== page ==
More severe water restrictions expected in Seychelles, says PUC
The Rochon Dam is Seychelles' second largest after the La Gogue dam. (Seychelles Nation)
(Seychelles News Agency) - The Public Utilities Corporation (PUC) in Seychelles has warned that there could be more severe treated water restrictions in the coming weeks if the water supply in the country does not improve, said a top official on Monday.
The general manager for the Water Division at PUC, Ibrahima Diallo, gave the press details on the nationwide water restrictions already in place.
"At the moment, the Rochon Dam is at 66 percent capacity, while other reserves are very low, which is why we decided to impose these restrictions, as a means to preserve what little we have," said Diallo.
The Rochon Dam is the second largest in Seychelles and is used to send water to the La Gogue dam, the biggest water reservoir of the island nation. La Gogue is still not operational and works to increase its capacity by 600,000 cubic metres are expected to be completed next year.
La Gogue dam will hold over 1.6 million cubic metres of water once fully completed compared to the Rochon Dam which holds just over 50,000 cubic metres.
At the moment, the water restrictions are from 10 a.m to 5 p.m and from 10 p.m to 5 a.m every day.
"We at PUC do not like to put restrictions on the supply of water, but there are instances when we have no choice but to do so as a last resort," Diallo.
He added that people who live in higher altitudes will notice that they may receive water a bit later than the allocated time. This is because when the valves are open, the water goes to the lowest places first, before rising up to houses on the hills.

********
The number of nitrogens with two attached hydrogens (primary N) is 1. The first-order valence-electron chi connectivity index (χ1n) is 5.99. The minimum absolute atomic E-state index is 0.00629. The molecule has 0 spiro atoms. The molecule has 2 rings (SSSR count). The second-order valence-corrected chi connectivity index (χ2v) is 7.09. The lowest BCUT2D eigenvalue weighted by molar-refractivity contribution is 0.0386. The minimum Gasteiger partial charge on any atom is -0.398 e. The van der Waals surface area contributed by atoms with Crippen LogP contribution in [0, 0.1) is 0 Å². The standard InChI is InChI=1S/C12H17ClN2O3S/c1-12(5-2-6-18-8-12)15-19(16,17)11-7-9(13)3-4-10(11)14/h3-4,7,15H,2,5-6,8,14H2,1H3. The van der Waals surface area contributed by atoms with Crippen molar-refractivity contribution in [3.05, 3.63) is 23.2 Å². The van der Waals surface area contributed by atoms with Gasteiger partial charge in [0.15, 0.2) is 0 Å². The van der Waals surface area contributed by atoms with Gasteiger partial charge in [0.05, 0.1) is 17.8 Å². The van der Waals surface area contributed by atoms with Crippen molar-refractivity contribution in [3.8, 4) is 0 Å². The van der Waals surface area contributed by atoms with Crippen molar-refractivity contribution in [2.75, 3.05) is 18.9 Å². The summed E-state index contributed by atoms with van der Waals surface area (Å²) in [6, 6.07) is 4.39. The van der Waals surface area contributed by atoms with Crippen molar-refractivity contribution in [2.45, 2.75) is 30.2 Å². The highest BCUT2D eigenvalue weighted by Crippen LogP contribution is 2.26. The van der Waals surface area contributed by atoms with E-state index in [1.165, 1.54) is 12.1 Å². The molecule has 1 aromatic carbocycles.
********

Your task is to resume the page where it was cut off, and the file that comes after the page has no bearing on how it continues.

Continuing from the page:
Diallo also said that the region most affected by a limited amount of water is the North region, where most of the water sources have dried up.
In the past, restrictions on treated water were uncommon in Seychelles from November to April which was normally when the country's rainy seasons usually start. Last year, around the same time PUC had to impose restrictions when the dry weather persisted.
Water scarcity in Seychelles, an archipelago in the western Indian Ocean, is more evident during the dry season from May to September when the southeast trade winds kick in.
The island nation's normal rainy season and the wettest months are usually from December to February.
Fredrick Owimo, a forecaster at the Seychelles Meteorological Authority (SMA) told SNA that "We've been having the southeast monsoon and usually by October, we are supposed to be having the northwest monsoon setting in. We call this the transitional period. Unlike the previous years, there is a departure from the behaviour of the wind and it is now variable sometimes southeast sometimes northeast."
Owino added that " We anticipate that the season will set and we will then be having some rain. Our rainy season is now starting in November, going into December then it will peak at its maximum in January."
The SMA is not expecting much rain this season due to the La Niña giving us a negative Indian Ocean Dipole, resulting in a depressed rainfall in the coming season, he explained.